I think you can guess where the argument went from there. My cousin argued for the metaphorical but nonetheless significantly real nature of the chiropractor's horns, while her husband argued for the effects of psychological projection and expectation. And I, to my surprise, was on my cousin's side. Will's outright dismissal of the very possibility of the woman's vision got under my magic-believing skin, and I found myself arguing the case of a Bible-believing Christian who cringes at the slightest mention of "energies." Thing is, I'm still not sure I was wrong.

At the risk of wandering into the realm of extreme relativism, what right do I have not to believe her? Because I disagree with her supposed conclusion? All she said she saw (or all my cousin said she saw; I'm several degrees removed, here) were horns; clearly she meant them to be demonic, but I wouldn't have interpreted them that way, so why can't I take someone else's report and interpret it from my own frame of reference?

Is this extreme relativism? Maybe. I keep coming back, though, to one of the main differences between Paganism and Christianity. Christianity, even more than most of the Book religions, is an exclusionary system -- it doesn't recognize the validity of other systems. (Exceptions, yes, noted.) Paganism however, at least the branches I feel comfortable practicing in, recognizes the validity of other viewpoints, the viability of many paths. I won't say that it's none of my business if this woman thinks her chiropractor is demonic, because of course it is. If she associates the slightest mention of chakra energy with the worship of Satan, that is not only unfriendly but (given the precedent) threatening to myself and to Paganism in general. I will say, however, that immediately disbelieving her experience is also unfriendly, and counterproductive.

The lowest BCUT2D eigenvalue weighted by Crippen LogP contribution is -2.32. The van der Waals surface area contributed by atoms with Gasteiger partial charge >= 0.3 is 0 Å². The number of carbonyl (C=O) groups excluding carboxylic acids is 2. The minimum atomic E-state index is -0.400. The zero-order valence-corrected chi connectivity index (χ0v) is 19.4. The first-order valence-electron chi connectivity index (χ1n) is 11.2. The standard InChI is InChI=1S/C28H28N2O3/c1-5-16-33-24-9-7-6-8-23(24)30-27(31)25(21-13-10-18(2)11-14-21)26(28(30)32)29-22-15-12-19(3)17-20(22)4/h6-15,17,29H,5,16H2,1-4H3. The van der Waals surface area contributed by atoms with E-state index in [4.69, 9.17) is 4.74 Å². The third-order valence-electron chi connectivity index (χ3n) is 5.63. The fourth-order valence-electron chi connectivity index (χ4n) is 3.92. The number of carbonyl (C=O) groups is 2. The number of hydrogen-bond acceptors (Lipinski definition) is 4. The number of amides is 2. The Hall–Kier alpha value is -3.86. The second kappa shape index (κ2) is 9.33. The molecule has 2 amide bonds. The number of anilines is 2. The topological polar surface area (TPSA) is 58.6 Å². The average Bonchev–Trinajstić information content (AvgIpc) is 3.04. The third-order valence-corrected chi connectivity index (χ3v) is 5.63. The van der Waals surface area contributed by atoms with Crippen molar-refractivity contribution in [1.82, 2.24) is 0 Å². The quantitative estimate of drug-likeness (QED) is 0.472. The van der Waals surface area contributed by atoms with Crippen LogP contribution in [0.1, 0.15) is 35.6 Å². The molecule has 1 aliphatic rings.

I want to make a point here about solidarity, scientific proof, and belief, and the association of liberal with scientific, but I can't quite find it. I want to find a way to express my conviction that if magic is real, then faith-healing is too, and speaking in tongues, and being "born again." There are charlatans in Paganism and Christianity alike, but that doesn't mean they're not ripping off something that actually happens, something genuine. If I can disbelieve this woman just because she's Christian, that cheapens the reality of magic as a whole, because I can reject whole categories of experience out of hand with the same sort of value judgements many people use to write off magic.

Maybe this evangelical woman is a bad example to use; the whole story smacks strongly of preconcieved notions and agendas to be made. I probably should have written about the book The Serpent Handlers which I read for my anthropology of religion class a couple of years ago, which touches on a subject that might be more understandable to magic-believing Pagans. But my reaction to this conversation has stuck with me, so clearly it means something. I still feel like I'm wandering around a rather extreme point, but I haven't put my stake in the ground there just yet, and after all, you have to understand the edges of where you'll go before you can figure out where you are.